Also, in OTA, environment noise temperature is highest at desired location, so beam pattern do not influence antenna noise temperature (it matters a lot for antennas directed into sky)

If your task is only to catch fringe signal, only dBi & SWR matters. Two very differennt antennas should perform identically - voltmeter will show the same signal and demodulator will show the same SNR.

When RF is directly attached to antenna (not count loss and impedance transformation in cable), influence of SWR is counted as degradation of RX noise factor:

Nf (effective) = Nf (nominal) + 10*log((2+SWR+1/SWR)/4)

SWR=2 and SWR=3 is equal to degradation of LNA noise factor by 0.5 and 1.25 dB respectively.

2 antennas, 10 dBi & SWR=1 vs 11.25 dBi & SWR=3 will show the same signal strength when connected to voltmeter or LNA directly (zero-length coax cable).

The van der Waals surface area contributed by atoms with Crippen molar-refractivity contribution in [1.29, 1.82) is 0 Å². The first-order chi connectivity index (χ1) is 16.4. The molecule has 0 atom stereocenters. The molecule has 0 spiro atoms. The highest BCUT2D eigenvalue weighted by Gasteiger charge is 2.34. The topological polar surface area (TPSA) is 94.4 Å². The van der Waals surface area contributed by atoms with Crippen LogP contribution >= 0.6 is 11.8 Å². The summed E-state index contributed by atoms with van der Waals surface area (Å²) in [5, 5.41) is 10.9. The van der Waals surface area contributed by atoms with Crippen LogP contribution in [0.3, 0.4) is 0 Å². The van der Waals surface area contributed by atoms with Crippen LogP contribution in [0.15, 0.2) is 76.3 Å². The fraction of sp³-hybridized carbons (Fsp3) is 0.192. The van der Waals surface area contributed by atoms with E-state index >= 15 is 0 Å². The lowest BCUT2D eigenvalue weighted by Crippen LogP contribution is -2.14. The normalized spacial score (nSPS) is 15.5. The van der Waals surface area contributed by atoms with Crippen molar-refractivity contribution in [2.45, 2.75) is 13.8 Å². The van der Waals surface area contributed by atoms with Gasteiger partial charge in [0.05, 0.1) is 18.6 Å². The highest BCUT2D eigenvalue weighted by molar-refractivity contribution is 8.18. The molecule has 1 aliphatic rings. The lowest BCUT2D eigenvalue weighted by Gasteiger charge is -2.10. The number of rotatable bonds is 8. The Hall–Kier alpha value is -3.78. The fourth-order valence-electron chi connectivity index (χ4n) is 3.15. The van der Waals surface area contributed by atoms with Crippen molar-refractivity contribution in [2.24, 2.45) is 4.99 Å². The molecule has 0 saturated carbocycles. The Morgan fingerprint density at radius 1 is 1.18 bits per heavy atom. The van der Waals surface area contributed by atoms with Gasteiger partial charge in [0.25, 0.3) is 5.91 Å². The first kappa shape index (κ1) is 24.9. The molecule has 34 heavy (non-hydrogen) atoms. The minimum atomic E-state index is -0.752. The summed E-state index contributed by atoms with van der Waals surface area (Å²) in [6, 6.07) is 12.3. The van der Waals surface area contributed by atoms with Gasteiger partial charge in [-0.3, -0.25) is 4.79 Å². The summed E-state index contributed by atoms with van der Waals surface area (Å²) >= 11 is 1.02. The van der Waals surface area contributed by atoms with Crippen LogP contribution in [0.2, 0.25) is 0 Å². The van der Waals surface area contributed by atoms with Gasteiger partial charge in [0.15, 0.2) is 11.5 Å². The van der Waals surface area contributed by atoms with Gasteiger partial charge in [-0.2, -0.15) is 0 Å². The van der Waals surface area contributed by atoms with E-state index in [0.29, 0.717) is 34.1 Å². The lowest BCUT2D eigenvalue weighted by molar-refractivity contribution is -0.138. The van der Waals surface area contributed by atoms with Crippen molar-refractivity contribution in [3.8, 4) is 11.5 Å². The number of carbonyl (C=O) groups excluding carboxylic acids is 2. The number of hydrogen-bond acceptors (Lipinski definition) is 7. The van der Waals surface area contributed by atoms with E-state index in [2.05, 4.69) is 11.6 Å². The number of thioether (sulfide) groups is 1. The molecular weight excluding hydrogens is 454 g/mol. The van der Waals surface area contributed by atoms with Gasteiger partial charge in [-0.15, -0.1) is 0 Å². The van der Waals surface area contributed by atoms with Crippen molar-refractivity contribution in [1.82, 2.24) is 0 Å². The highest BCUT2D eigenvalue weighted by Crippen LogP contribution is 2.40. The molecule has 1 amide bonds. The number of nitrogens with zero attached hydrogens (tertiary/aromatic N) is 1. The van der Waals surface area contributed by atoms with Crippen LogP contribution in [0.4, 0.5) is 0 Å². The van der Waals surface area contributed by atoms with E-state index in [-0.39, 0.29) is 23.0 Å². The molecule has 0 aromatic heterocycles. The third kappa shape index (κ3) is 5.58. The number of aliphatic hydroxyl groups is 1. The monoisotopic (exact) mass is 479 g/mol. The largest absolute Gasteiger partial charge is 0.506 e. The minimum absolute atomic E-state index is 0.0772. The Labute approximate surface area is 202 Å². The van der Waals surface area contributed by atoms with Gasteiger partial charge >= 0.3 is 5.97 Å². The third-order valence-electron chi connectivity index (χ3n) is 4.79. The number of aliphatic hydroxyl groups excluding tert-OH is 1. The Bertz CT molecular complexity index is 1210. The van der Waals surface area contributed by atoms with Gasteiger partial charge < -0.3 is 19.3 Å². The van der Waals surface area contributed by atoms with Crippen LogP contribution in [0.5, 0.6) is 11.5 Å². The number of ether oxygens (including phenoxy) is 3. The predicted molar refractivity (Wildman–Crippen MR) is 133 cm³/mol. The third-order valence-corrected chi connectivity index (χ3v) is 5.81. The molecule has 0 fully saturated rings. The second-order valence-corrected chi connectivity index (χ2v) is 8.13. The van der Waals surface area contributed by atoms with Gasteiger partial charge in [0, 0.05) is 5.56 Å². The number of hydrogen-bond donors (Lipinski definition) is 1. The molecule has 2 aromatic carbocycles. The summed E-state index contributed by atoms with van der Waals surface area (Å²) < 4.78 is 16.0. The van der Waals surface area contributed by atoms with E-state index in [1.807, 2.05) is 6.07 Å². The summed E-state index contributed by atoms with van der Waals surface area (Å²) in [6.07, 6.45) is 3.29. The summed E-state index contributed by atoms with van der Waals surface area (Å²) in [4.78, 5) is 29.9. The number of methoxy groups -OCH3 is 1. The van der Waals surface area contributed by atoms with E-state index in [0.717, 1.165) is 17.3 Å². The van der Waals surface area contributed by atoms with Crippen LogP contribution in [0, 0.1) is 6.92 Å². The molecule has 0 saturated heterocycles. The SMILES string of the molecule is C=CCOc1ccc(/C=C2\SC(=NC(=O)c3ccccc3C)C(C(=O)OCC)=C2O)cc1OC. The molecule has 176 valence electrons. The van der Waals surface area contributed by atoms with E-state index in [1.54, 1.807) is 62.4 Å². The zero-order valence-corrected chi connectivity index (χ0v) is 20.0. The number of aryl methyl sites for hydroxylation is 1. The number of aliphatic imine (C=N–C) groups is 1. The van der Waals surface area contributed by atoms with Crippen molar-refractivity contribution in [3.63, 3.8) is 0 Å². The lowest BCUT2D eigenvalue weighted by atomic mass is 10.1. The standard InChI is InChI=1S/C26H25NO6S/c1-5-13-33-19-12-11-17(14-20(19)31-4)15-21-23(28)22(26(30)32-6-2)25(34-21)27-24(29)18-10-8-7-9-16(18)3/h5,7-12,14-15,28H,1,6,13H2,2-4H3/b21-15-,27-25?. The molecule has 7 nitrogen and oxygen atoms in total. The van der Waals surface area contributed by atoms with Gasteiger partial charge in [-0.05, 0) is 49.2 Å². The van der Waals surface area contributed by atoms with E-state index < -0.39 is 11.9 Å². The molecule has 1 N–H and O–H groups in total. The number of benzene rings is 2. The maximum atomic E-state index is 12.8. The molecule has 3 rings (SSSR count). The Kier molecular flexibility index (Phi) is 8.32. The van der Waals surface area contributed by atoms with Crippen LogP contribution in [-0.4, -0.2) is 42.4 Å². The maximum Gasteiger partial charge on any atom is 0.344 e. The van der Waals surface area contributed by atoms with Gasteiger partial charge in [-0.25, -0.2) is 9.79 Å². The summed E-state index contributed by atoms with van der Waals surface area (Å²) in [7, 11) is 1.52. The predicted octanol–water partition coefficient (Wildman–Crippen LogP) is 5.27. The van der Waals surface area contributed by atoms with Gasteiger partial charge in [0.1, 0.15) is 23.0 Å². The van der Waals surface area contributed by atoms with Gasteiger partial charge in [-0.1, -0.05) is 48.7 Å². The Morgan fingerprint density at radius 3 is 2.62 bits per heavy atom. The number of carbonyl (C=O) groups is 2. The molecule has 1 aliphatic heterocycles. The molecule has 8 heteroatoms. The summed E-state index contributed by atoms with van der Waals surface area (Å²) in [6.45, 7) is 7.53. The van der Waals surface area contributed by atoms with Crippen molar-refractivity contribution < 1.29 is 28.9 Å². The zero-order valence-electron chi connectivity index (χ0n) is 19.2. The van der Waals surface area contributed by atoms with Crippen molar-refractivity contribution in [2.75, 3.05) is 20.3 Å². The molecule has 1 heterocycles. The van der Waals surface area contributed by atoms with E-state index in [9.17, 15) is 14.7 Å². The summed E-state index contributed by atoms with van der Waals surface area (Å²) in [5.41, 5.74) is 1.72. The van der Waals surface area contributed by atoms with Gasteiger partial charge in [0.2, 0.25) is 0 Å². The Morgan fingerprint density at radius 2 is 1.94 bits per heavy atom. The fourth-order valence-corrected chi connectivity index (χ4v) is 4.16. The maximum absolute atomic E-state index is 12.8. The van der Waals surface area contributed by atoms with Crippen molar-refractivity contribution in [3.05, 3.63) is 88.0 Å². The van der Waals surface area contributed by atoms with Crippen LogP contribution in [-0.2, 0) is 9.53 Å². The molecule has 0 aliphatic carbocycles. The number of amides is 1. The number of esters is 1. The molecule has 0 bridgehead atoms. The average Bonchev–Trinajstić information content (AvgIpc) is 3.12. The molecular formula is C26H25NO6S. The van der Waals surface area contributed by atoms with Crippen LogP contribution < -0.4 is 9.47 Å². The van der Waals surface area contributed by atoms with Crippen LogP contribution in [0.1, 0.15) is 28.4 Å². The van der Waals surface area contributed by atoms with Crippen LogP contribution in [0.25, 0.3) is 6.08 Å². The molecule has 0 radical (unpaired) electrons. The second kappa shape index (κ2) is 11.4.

Non-zero length mismatched line acts as impedance transformator. When its length is proportional to 1/2 lambda (0.5, 1.0, 1.5 ...) it has no effect on TR-ratio.
When its length is shifted by 1/4 lambda (0.25, 0.75, 1.25, 1.75) than it has maximum possible transformation ratio.

By the time signal reaches RX input, SWR can be different and it depends on combination of Z=R+jX.

Here is my Excel version of TR-line calculator: https://goo.gl/w8z9U2

Assume we have antenna Z=150+j0 (SWR=2 at Z=75+j0 load).
At length proportional to 1/2 lambda (0, 0.5, 1.0) no influence, SWR=2 at tuner input feed.
At length proportional to 1/4 lambda (0.25, 0.75, 1.25) it acts as 4:1 transformer, Z=37.5+j0 (SWR=2 at Z=75+j0 load).